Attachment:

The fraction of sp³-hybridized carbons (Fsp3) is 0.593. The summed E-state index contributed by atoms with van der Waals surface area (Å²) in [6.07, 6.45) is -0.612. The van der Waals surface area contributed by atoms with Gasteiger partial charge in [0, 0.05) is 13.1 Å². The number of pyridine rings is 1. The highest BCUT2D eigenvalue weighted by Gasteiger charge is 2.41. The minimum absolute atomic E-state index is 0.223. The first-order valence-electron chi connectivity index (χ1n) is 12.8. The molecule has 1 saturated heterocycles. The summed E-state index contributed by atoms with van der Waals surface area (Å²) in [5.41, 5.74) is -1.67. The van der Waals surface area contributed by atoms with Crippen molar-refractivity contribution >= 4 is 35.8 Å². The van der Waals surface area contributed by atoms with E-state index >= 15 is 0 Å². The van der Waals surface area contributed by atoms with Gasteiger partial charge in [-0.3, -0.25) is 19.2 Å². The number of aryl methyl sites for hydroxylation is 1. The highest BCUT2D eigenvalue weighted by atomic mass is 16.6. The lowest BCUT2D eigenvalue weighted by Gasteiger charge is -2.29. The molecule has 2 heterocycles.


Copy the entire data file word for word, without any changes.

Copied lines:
The fraction of sp³-hybridized carbons (Fsp3) is 0.593. The summed E-state index contributed by atoms with van der Waals surface area (Å²) in [6.07, 6.45) is -0.612. The van der Waals surface area contributed by atoms with Gasteiger partial charge in [0, 0.05) is 13.1 Å². The number of pyridine rings is 1. The highest BCUT2D eigenvalue weighted by Gasteiger charge is 2.41. The minimum absolute atomic E-state index is 0.223. The first-order valence-electron chi connectivity index (χ1n) is 12.8. The molecule has 1 saturated heterocycles. The summed E-state index contributed by atoms with van der Waals surface area (Å²) in [5.41, 5.74) is -1.67. The van der Waals surface area contributed by atoms with Crippen molar-refractivity contribution >= 4 is 35.8 Å². The van der Waals surface area contributed by atoms with E-state index >= 15 is 0 Å². The van der Waals surface area contributed by atoms with Gasteiger partial charge in [-0.3, -0.25) is 19.2 Å². The number of aryl methyl sites for hydroxylation is 1. The highest BCUT2D eigenvalue weighted by atomic mass is 16.6. The lowest BCUT2D eigenvalue weighted by Gasteiger charge is -2.29. The molecule has 2 heterocycles.